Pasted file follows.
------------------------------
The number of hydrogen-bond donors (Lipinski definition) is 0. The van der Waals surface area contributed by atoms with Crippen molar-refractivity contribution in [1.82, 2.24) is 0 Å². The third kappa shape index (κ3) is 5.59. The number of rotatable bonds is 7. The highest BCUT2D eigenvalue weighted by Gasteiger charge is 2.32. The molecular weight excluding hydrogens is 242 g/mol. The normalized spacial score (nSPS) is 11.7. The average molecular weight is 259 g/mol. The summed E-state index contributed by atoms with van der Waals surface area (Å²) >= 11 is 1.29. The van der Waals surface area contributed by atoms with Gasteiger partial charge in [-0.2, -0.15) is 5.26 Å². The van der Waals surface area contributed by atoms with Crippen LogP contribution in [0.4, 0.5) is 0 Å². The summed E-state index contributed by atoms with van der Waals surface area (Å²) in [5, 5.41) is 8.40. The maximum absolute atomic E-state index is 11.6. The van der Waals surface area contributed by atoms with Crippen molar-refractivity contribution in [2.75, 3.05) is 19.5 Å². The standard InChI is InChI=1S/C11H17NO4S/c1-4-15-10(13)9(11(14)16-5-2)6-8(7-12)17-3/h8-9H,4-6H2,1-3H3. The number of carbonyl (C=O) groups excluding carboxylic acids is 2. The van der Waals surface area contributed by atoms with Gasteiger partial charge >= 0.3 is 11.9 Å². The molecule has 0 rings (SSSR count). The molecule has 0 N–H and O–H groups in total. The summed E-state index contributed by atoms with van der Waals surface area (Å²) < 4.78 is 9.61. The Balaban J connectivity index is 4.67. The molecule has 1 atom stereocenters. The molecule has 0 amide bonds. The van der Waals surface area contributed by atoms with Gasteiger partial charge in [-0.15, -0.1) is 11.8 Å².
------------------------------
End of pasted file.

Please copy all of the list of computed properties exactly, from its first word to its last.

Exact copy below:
The number of hydrogen-bond donors (Lipinski definition) is 0. The van der Waals surface area contributed by atoms with Crippen molar-refractivity contribution in [1.82, 2.24) is 0 Å². The third kappa shape index (κ3) is 5.59. The number of rotatable bonds is 7. The highest BCUT2D eigenvalue weighted by Gasteiger charge is 2.32. The molecular weight excluding hydrogens is 242 g/mol. The normalized spacial score (nSPS) is 11.7. The average molecular weight is 259 g/mol. The summed E-state index contributed by atoms with van der Waals surface area (Å²) >= 11 is 1.29. The van der Waals surface area contributed by atoms with Gasteiger partial charge in [-0.2, -0.15) is 5.26 Å². The van der Waals surface area contributed by atoms with Crippen LogP contribution in [0.4, 0.5) is 0 Å². The summed E-state index contributed by atoms with van der Waals surface area (Å²) in [5, 5.41) is 8.40. The maximum absolute atomic E-state index is 11.6. The van der Waals surface area contributed by atoms with Crippen molar-refractivity contribution in [2.75, 3.05) is 19.5 Å². The standard InChI is InChI=1S/C11H17NO4S/c1-4-15-10(13)9(11(14)16-5-2)6-8(7-12)17-3/h8-9H,4-6H2,1-3H3. The number of carbonyl (C=O) groups excluding carboxylic acids is 2. The van der Waals surface area contributed by atoms with Gasteiger partial charge >= 0.3 is 11.9 Å². The molecule has 0 rings (SSSR count). The molecule has 0 N–H and O–H groups in total. The summed E-state index contributed by atoms with van der Waals surface area (Å²) < 4.78 is 9.61. The Balaban J connectivity index is 4.67. The molecule has 1 atom stereocenters. The molecule has 0 amide bonds. The van der Waals surface area contributed by atoms with Gasteiger partial charge in [-0.15, -0.1) is 11.8 Å².